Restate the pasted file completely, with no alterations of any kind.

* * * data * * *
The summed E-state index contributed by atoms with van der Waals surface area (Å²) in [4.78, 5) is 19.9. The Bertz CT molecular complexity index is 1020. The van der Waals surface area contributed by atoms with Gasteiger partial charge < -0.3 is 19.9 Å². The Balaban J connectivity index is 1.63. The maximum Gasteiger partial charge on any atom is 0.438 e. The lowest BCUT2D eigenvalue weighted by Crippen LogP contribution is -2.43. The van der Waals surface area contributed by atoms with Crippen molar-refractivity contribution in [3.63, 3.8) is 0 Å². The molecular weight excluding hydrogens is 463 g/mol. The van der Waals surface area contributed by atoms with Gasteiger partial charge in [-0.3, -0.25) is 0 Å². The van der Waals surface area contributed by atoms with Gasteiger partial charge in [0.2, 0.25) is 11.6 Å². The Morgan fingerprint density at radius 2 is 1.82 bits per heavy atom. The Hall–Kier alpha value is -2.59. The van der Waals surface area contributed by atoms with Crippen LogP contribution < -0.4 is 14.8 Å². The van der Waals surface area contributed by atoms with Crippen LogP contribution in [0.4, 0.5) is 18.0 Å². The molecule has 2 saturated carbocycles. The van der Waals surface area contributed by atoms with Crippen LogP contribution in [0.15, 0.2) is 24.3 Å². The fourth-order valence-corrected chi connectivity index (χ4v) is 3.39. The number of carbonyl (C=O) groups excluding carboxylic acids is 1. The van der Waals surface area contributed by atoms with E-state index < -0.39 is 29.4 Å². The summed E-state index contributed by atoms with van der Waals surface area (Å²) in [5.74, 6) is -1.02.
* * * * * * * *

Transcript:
The summed E-state index contributed by atoms with van der Waals surface area (Å²) in [4.78, 5) is 19.9. The Bertz CT molecular complexity index is 1020. The van der Waals surface area contributed by atoms with Gasteiger partial charge < -0.3 is 19.9 Å². The Balaban J connectivity index is 1.63. The maximum Gasteiger partial charge on any atom is 0.438 e. The lowest BCUT2D eigenvalue weighted by Crippen LogP contribution is -2.43. The van der Waals surface area contributed by atoms with Crippen molar-refractivity contribution in [3.63, 3.8) is 0 Å². The molecular weight excluding hydrogens is 463 g/mol. The van der Waals surface area contributed by atoms with Gasteiger partial charge in [-0.3, -0.25) is 0 Å². The van der Waals surface area contributed by atoms with Gasteiger partial charge in [0.2, 0.25) is 11.6 Å². The Morgan fingerprint density at radius 2 is 1.82 bits per heavy atom. The Hall–Kier alpha value is -2.59. The van der Waals surface area contributed by atoms with Crippen LogP contribution < -0.4 is 14.8 Å². The van der Waals surface area contributed by atoms with Crippen LogP contribution in [0.4, 0.5) is 18.0 Å². The molecule has 2 saturated carbocycles. The van der Waals surface area contributed by atoms with Crippen LogP contribution in [0.15, 0.2) is 24.3 Å². The fourth-order valence-corrected chi connectivity index (χ4v) is 3.39. The number of carbonyl (C=O) groups excluding carboxylic acids is 1. The van der Waals surface area contributed by atoms with E-state index < -0.39 is 29.4 Å². The summed E-state index contributed by atoms with van der Waals surface area (Å²) in [5.74, 6) is -1.02.